BY CHRISTINE MUHLKE
Cornwall, you have to get lost—desperate and borderline panicky, ready to give up and go home—to let the food magic find you. You also have to cast aside your notions of what a restaurant should be. Because in this ocean-flanked southwestern tip of England, hiking trails, parking lots, and beachside snack bars often conceal places of no small magic. That is, if you can find them.
After decades of visiting London, I realized that with the exception of a day trip to Stratford-upon-Avon some 25 years ago, I’d never been anywhere else in England. On recent visits I’d noticed that the menus at the capital’s best restaurants almost always listed Cornish suppliers, from the monkfish at the River Café and Clove Club to the lamb at Lyle’s and Fera at Claridge’s to the cheeses at Neal’s Yard Dairy. So I decided to go to the source, booking my ticket to Cornwall, a humble agricultural region-cum-tourist destination. The fact that the surfing and art scenes in Cornish towns like Penzance had been popping up in fancy magazines like Condé Nast Traveller (UK) and Tatler—oh, and that Spotted Pig chef April Bloomfield had recently opened a bed-and-breakfast there—made the decision that much simpler.
Not that my first stop revealed the area’s promise. On a high-season August Sunday in the town of Padstow, the streets were so packed with sunburned tourists it was hard to move. June, July, and September are really the months to go; August is insanity, as seemingly half the country’s families point their wagons south toward the otherwise quiet peninsula. With a population of just over 540,000, Cornwall receives close to 5 million visitors a year—mostly British, and half of whom seemed to be in line at Stein’s Fish & Chips. It is one of ten local restaurants opened by Rick Stein, the chef who put the region on the culinary map in the ’80s. And it was so joyless and rote, I could hardly appreciate the picture-book prettiness of the town.
Luckily, an editor friend who escapes to Cornwall on weekends had connected me with Beth Druce, a food photographer who came from London with her boyfriend when he opened George’s Surf School in Polzeath. She reassured me that Cornwall was a worthy destination: “It’s here, but you have to tap beneath the surface,” she told me. To prove it, she had me follow her to the town of Rock—the Hamptons of the area—to check out Treverra Farm Cottage, a gorgeous rental house with a private chef on request that well-heeled students book for culinary surf vacations. Druce gave me a list of places to visit during the next five days and, perhaps most important, taught me how to program my car’s GPS—or satnav, as it’s called in the UK—in these tiny towns by entering the destination’s postal code, not the full address. Without this tip, I would have been even more lost on the unmarked lanes, which were frequently so narrow they required a mastery of driving in reverse when I came face-to-face with another car.
Even with the satnav assist, I was convinced that the continent was going to end before I found my next stop, the Gurnard’s Head inn. In less than an hour, I’d traveled from the tidy, mirror-grazing hedgerows and picturesque fishing cottages of Padstow to a no-cell-reception landscape as desolate and breathtaking as the moon, if the moon had the occasional Holstein. I gave up and turned off into a “village” consisting only of a Game of Thrones–esque chapel and a pub. Nope. I stopped a few kilometers farther and stood on the rental car’s hood, hoping to see the marigold-yellow building that I’d seen online with “The Gurnard’s Head” painted on the roof. Not yet. I drove on. Good thing: Minutes later I was waiting at the hotel’s firelit bar for the bartender to hand me the key to my room. As the sun set, I strolled toward the cliffs on a dirt road, picking blackberries among wildflowers and noticing footpath signs for those who’d rather see Cornwall at a 19th-century pace.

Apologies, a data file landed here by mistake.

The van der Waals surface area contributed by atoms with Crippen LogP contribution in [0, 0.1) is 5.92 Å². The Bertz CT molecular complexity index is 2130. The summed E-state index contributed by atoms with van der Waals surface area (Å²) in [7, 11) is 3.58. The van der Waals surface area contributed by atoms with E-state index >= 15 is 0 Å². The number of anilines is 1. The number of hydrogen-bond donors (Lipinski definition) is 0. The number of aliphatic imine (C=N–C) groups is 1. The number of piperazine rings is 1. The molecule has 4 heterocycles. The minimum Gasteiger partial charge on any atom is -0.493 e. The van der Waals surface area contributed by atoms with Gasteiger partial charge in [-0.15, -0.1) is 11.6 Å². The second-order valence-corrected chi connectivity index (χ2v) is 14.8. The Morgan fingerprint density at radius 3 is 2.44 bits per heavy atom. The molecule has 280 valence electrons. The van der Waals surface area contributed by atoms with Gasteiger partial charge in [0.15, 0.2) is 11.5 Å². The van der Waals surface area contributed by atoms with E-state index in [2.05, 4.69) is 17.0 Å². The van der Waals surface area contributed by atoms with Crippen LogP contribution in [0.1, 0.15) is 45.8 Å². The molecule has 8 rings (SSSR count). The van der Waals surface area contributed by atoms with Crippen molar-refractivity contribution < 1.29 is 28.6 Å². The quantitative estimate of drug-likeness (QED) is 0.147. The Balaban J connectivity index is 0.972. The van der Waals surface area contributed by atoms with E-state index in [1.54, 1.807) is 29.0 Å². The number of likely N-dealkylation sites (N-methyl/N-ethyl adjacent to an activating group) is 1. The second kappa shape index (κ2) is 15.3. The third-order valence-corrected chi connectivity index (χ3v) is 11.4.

Arriving at an inn like the Gurnard’s Head for dinner after a day’s walk would be a very civilized idea indeed. The food there was hearty, fresh, and unselfconsciously worldly, in the way that English food has absorbed parts of Indian, Asian, and Middle Eastern cuisines. There was mushroom and tarragon soup for starters, but also the Turkish eggplant dish imam bayildi served with baba ghanoush and fresh goat’s curd. Grilled plaice (a flatfish in the flounder family), topped with butter-cupping clams and served with a ceramic bowl of minted new potatoes, was just right with a bottle of local Polgoon cider, its Champagne-like fizz finer than that of any American cider I’d tasted. A sign outside the hotel asks farmers to sell them their produce. Who knows whether this was just for show, but it helped cement the feeling that I was eating Cornwall, in Cornwall.
Breakfast was a lovely affair in the inn’s bar—homemade yogurt, grainy bread, salmon smoked a few towns over in Newlyn. As I got back into my car, I noticed an honor stand selling rhubarb set back from the sparsely traveled road. How many of the few passersby ever saw it? This was an endearing mystery. Only 12 hours before, I’d been worried that Cornwall hadn’t been worth the journey—a flight from New York, an overnight in London, and an hour-long flight from the dreadful Gatwick into the metal shed of Newquay airport before strapping into a right-side-drive Volvo with all of the insurance boxes checked. Now, as I made the short drive from the Celtic Sea to the English Channel side, following hedgerow-hemmed roads so pretty—so English—my chest tightened with elation, a feeling catalyzed by the sight of a teacup-shaped sign marking a farmhouse tearoom. Before I knew it, I was stopping to photograph the phone numbers of cottage rentals miles past where I’d been convinced the world was sure to end.
And then, it seemed, I went off the restaurant grid. Restaurants, in the traditional sense, gave way to snack bars and picnic blankets. I ate a salad topped with pristine handpicked white crab and dipped into a little tub of clotted-cream ice cream at the Rock Pool café, an infinitely Instagrammable waterside spot accessed through a parking lot in a beachy little harbor called Mousehole (pronounced mow-zul), pop. 697. In the just-this-side-of-twee space, women spoke French in the kitchen, bunting fluttered in the breeze, and a flyer outside announced an upcoming taco night. Next, just to taste, I bought a delicious house-made crab sandwich on brown bread, packaged Automat-style, at Stevenson, a real-deal fishmonger in Newlyn, where I also stopped at the arrestingly cute seafood bar Mackerel Sky. There I dove into grilled mackerel—the fish of choice in Cornwall—minimally plated with orange, chives, and a few dots of ponzu, followed by a half lobster confidently served with a slice of lemon, one pea shoot, and a bib. Each table held yet another manifestation of the briny air, a tub of salt harvested from the nearby sea.